My dearest friend, Winifred (whom we all usually called “Fred” for short) passed away on the 13th of April at 11:20AM. I miss her dearly. People told me the first few days would be hard but it would get easier as time passed. To a certain extent they were right but I’m still missing her every day and life just isn’t the same.
I first met Fred at an RSPCA sanctuary. She was with another kitten, whom she was apparently bullying because even at only a few weeks old Fred had a strong personality and knew what she wanted. She tried to climb up my leg and when I looked at her, I knew she was the companion I was looking for.
I say companion because a cat isn’t a pet. They aren’t properly domesticated. We just have an arrangement with them – we provide food and shelter and in return they kill everything in sight and occasionally give us a cuddle. They are companions, housemates, friends. They aren’t pets.
The RSPCA wouldn’t let me take her home right away; they wanted to ask a few questions about living arrangements and they wanted to make sure I knew how to care for a very young cat.
Fred was my first cat (any will probably be my only cat because I could never replace her) so I admitted I didn’t know what I was getting into but I worked nearby and my housemates worked from home, so someone would always be there to look after her and we were willing to learn what to do. This satisfied the woman at the sanctuary, so Fred came home with me a few days later.
That’s when they told me they had no idea where she had come from. Fred was abandoned at an exceptionally young age. The sanctuary had been told a cat was being dropped off with them to be cared for and when that cat arrived, a kitten was in the basket with it.
The people dropping the cat off didn’t know about the kitten – the RSPCA asked to make sure – and nobody nearby knew anything about a young kitten. The cat being dropped off at the sanctuary was not pregnant at the time. This kitten appeared out of nowhere; so the immediate thought went to someone abandoning a very young kitten at the sanctuary without warning. Not the best start to life.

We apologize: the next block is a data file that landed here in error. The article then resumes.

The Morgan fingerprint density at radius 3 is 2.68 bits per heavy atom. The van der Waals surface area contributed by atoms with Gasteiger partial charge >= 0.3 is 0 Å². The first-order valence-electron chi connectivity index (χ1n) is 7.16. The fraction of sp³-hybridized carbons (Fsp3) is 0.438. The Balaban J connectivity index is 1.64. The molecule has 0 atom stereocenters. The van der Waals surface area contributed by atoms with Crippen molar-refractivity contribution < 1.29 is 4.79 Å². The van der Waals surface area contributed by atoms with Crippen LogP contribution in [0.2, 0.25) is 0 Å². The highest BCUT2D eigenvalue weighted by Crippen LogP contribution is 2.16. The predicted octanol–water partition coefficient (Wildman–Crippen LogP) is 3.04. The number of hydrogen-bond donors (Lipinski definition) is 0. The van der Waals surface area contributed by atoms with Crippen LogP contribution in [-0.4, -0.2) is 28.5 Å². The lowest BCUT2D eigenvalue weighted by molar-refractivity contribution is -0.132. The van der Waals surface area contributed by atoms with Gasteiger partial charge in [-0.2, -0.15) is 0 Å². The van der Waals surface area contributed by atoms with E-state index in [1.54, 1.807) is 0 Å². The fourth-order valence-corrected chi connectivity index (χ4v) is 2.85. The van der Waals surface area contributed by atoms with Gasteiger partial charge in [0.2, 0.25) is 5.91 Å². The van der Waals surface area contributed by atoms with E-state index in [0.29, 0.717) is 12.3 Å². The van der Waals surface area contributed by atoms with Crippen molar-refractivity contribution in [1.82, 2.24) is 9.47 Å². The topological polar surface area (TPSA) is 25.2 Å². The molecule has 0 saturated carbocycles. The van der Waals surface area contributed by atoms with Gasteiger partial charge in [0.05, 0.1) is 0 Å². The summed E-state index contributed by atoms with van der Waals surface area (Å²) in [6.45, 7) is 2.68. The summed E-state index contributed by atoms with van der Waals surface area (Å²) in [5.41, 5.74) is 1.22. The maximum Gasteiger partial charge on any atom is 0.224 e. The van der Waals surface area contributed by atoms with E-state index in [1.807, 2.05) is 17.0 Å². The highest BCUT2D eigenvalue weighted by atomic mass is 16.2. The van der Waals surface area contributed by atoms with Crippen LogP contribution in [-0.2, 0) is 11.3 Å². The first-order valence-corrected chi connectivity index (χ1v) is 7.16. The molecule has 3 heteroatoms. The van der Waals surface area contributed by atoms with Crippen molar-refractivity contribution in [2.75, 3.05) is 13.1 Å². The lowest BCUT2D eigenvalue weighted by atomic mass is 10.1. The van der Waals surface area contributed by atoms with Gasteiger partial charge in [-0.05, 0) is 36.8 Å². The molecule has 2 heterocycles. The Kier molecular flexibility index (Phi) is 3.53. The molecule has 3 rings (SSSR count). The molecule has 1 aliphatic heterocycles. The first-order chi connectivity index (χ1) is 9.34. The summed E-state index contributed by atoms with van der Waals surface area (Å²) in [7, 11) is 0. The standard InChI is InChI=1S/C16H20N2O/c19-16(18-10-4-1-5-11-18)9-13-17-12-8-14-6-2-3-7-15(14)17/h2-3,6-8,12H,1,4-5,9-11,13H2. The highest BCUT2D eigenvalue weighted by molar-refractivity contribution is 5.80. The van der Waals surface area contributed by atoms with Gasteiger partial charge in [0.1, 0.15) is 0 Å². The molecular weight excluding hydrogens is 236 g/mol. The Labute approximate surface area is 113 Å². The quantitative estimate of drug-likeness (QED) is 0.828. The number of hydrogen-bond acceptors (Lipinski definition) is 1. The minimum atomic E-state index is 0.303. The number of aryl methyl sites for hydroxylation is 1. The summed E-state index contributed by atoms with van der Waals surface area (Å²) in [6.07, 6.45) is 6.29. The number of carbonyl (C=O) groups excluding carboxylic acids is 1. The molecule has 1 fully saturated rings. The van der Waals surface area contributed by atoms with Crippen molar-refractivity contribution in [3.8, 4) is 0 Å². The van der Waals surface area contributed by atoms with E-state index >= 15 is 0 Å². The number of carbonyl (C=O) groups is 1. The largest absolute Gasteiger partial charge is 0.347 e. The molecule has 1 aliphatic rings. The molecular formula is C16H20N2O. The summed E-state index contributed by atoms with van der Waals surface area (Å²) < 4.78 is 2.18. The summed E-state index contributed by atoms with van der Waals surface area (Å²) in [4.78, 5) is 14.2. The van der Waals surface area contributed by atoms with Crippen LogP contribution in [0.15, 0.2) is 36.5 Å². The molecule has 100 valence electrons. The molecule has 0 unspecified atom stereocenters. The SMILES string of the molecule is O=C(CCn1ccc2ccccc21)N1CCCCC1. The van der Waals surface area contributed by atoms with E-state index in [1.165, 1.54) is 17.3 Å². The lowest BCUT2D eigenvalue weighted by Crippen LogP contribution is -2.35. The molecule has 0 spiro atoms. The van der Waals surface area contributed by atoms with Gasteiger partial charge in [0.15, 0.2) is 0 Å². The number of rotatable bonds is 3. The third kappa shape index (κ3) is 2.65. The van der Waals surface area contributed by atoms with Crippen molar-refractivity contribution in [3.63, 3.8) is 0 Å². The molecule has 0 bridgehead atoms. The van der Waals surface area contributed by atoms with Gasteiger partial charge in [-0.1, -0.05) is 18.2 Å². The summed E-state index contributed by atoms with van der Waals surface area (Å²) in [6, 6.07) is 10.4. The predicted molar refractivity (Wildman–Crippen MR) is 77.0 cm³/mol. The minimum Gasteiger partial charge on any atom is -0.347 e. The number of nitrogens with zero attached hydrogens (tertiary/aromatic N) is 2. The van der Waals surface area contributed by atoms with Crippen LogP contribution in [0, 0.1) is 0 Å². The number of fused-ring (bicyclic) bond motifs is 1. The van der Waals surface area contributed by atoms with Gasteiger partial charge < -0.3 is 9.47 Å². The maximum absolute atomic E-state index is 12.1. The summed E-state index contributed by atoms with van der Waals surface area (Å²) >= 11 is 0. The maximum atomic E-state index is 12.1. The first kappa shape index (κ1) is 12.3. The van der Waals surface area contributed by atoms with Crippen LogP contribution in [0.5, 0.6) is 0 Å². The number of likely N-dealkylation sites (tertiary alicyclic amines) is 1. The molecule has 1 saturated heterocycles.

Fred was hardy, though. She was a survivor. She grew and thrived at home with me. I’ll admit that at first I was overwhelmed with the new responsibility of caring for such a young creature but she was so full of life and so happy to explore everything that she just made the worries evaporate. The first night, I slept on the sofa in our lounge so that she could see there was someone with her; and so she knew she wasn’t alone. I woke up the next morning to find her asleep on my throat, most likely because it was warm. After that, we had a bond for life.
For the first year, she used to sleep at the end of my bed because that way she could be close to me. She developed more independence as time went on and started sleeping on the sofa instead but she would always sleep wherever I had been sitting. Cats have a very good sense of smell and it was clear she liked to have my scent close by. I think she never really got over her abandonment at a young age.
Fred was a house cat, she hardly ever went outside. She enjoyed exploring the garden on warm, sunny days but she never stayed out for too long. I think the most time she was out in one period was an hour, exploring our garden and then falling asleep for a while on Jenny’s model railway (the ballasted surface the rails sit on always got warm in the sun). She never strayed far and always came back in for food and snuggles.